Aconitum Name Meaning and Symbolism (Aconite; Monkshood; Wolfsbane)

Aconitum has many interesting names, including blue rocket, monkshood, aconite, wolfsbane, mousebane, leopard’s bane, and the devil’s helmet.

There’s more than 250 different species of these plants, which come from the buttercup plant family.

All are perennials, and come from Europe, Asia, and North America.

Aconitum At A Glance

Aconite, or wolfsbane, is very easy to spot when they are in bloom in summer through to fall.

These perennials bear hood-shaped flowers, usually in clusters, in shades of blue, purple, yellow, pink, or white.

In the wild, the blue-purple flowers are a much richer color, and strangely, cultivated plants don’t have the same depth.

Toxicity

These plants are incredibly toxic, as you might guess from some of the common names, such as queen of poison, women’s bane, and wolf’s bane.

All parts of the plant are very poisonous, so treat it carefully.

Handle it incorrectly, or ingest some, and you could pay for it with your life. 

As you might imagine, this is not a plant you want in your garden if you have pets or children, even if they are only regular visitors.

For most, the novelty of the flower shape is enough to attract them, and this is the last thing you want!

What Does Aconitum Mean?

The name Aconitum comes from Greek word ἀκόνιτον. There are a few possible origins, including akon, which means javelin, referring to its use in poisoning the tips of weapons.

The Greek name lycoctonum for this plant, literally means wolf’s bane, which refers to its use of poisoning wolves, either through bait or poison-tipped weapons, to protect livestock.

Monkshood, the common name, refers to the shape of the flowers.

Meaning And Symbolism Of The Aconite Flower

Aconite isn’t a plant you want to give someone, really! It symbolizes a warning, hatred for mankind, or death.

In Greek myth, it’s said that the three-headed dog, Cerberus, who guarded the underworld had wolfsbane dripping from his teeth. Just in case the three-headed aspect didn’t deter trespassers.

In India, wolfsbane is considered sacred to Shiva, who is the God of All Poisons.

Wolfsbane Uses

Wolfsbane has two main uses: as a medicine, and as a poison.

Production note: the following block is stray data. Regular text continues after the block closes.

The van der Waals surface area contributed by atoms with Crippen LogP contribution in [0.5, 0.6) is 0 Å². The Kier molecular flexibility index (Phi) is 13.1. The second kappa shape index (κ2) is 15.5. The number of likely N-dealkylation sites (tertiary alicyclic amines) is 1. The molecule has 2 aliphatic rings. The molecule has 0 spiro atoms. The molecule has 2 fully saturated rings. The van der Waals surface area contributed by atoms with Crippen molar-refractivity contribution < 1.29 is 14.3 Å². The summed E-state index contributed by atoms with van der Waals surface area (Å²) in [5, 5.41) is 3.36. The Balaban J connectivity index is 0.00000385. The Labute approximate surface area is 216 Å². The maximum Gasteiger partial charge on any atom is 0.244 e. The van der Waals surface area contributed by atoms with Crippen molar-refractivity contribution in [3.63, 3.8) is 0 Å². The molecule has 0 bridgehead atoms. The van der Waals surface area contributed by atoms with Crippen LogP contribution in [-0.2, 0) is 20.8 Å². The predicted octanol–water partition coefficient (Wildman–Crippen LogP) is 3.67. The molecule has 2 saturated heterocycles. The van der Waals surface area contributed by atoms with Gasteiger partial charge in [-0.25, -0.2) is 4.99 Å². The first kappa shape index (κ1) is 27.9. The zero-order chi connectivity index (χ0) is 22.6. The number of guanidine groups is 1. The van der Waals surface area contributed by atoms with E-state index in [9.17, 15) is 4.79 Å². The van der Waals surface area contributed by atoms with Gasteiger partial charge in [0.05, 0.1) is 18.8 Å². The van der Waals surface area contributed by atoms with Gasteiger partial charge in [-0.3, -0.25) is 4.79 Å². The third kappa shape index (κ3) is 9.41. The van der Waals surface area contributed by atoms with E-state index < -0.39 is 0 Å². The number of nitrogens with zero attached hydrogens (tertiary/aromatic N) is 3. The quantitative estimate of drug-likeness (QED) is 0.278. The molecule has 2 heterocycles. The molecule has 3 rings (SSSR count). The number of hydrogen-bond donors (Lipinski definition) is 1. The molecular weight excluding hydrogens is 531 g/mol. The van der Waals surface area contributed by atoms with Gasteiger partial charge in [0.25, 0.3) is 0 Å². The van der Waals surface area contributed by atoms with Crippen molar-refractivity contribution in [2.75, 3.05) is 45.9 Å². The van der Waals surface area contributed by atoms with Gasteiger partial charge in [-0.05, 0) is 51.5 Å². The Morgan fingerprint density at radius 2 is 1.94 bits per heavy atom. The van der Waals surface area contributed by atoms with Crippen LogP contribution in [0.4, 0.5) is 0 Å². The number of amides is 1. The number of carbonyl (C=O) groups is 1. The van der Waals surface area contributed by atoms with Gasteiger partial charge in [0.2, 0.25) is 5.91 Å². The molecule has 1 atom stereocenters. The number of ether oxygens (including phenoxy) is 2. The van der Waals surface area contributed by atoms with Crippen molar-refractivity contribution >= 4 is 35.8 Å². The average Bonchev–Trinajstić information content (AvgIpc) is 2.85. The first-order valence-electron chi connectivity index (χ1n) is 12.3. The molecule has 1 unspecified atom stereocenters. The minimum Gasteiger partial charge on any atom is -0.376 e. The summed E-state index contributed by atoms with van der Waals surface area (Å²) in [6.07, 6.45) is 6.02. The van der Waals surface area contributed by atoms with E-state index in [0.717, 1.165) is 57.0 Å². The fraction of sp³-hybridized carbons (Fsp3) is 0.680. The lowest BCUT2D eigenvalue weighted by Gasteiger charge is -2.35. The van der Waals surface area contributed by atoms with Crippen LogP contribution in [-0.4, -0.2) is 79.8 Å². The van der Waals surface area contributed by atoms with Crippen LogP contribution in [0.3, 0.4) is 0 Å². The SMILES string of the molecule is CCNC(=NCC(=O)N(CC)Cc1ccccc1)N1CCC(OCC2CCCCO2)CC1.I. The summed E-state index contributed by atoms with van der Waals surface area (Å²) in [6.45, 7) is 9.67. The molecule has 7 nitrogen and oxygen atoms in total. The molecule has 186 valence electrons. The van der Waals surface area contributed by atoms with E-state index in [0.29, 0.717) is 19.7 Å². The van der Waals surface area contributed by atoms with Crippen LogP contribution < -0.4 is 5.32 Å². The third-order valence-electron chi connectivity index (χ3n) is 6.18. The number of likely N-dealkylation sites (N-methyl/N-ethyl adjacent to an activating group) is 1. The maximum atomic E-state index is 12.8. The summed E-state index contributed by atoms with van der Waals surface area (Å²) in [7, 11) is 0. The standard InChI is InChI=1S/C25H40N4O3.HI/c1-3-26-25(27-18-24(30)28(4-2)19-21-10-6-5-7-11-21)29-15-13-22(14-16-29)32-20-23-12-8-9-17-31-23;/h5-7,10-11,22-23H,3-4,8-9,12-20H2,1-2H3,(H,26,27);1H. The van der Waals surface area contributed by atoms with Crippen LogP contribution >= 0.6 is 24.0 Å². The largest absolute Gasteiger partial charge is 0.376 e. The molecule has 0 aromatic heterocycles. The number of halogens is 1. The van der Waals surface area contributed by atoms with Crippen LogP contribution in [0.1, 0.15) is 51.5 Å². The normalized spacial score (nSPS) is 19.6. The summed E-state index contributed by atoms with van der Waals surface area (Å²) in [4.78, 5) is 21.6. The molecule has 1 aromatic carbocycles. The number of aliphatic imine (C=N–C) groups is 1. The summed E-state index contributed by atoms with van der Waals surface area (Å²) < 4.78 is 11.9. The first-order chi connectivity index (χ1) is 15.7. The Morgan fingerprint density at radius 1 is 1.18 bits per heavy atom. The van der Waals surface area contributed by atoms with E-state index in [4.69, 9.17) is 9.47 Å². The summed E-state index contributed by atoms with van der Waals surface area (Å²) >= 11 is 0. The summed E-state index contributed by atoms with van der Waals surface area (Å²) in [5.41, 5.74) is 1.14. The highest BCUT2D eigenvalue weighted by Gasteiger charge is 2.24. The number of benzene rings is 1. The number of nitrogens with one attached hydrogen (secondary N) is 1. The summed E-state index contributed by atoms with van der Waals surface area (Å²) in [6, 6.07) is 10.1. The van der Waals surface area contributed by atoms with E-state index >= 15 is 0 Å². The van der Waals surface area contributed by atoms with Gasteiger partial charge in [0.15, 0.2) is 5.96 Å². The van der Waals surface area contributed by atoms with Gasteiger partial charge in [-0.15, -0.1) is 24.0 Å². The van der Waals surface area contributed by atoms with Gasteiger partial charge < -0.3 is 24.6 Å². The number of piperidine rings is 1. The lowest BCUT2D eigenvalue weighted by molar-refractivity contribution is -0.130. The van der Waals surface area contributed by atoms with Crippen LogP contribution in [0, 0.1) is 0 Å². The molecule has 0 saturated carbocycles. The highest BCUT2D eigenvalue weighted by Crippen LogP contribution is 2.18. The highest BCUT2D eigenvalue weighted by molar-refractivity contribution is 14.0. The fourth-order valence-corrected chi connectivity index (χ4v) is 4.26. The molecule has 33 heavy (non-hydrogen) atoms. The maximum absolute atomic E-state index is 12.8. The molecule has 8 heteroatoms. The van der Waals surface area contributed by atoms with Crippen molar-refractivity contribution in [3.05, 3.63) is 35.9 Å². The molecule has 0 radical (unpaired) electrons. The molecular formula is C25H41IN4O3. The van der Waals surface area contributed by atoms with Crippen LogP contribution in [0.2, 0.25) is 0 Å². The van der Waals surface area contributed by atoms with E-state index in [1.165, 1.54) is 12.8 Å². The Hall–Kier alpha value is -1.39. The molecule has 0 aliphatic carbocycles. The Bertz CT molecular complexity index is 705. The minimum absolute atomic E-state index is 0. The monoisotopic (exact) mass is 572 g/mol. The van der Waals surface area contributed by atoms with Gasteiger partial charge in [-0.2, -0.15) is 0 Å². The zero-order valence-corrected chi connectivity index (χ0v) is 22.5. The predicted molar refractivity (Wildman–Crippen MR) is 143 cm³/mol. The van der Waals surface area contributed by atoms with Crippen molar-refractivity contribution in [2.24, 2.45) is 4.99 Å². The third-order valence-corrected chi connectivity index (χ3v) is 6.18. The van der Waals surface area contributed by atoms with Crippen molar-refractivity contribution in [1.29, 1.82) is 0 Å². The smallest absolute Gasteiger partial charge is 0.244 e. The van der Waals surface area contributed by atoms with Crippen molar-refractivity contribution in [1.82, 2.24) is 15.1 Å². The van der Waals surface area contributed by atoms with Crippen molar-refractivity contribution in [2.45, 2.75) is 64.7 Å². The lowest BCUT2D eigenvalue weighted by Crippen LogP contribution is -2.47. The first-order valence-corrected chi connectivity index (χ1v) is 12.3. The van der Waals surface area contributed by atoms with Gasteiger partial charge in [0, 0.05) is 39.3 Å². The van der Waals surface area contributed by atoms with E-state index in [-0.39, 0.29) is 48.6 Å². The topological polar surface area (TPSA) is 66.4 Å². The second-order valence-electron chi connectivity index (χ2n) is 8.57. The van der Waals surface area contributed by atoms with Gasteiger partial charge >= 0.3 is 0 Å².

It’s interesting how often those two have some crossover, for instance, Digitalis is very poisonous, but live-saving medicines have been derived from the plant.

Aconite has had a role in traditional Chinese medicine and Ayurveda for hundreds of years. 

Unfortunately, those species which are used for these purposes,  including Aconitum chasmanthum and Aconitum heterophyllum, are very endangered in the wild, due to too many people harvesting them for medicinal purposes.

As a poison, Wolfsbane has had a long use throughout history, both to kill animals and people.

For hundreds of years, the plant was used to poison projectiles such as arrows and spears, to help give the attacker an edge, usually against wolves.

It also has a blood-soaked history in terms of killing people. The Ancient Romans would use it to execute criminals, not just to give them an advantage in battle.

One of the most famous legends is that Cleopatra killed herself by using Aconite, rather than live under Octavian’s rule. Others suggest she used a poisonous snake.

Some theorists believe that the deaths of Socrates, Alexander the Great, and Ptolemy XIV Philopator were caused by aconite poisoning.

Aconitum Growing Requirements

These perennials are hardy in USDA zones 3 through to 8, and bloom in summer and fall, for as long as the weather allows.

Depending on the species you choose, they can range between 30cm tall and 6 feet tall, and they thrive both in the ground and in containers.

It does particularly well under large trees and shrubs, as long as the soil is good quality, bringing color into any bare patches you may have.

Wolfsbane needs a position of partial sunlight in order to be at its best, but it will also survive in full sunlight.

Aconitum is not demanding when it comes to watering, but it does need some occasional attention from you to be at its best.

Aconite loves freely draining, moist soil which is packed full of nutrients. For best results, the pH should be between 5.0 and 6.0, and this will ensure the plant thrives.

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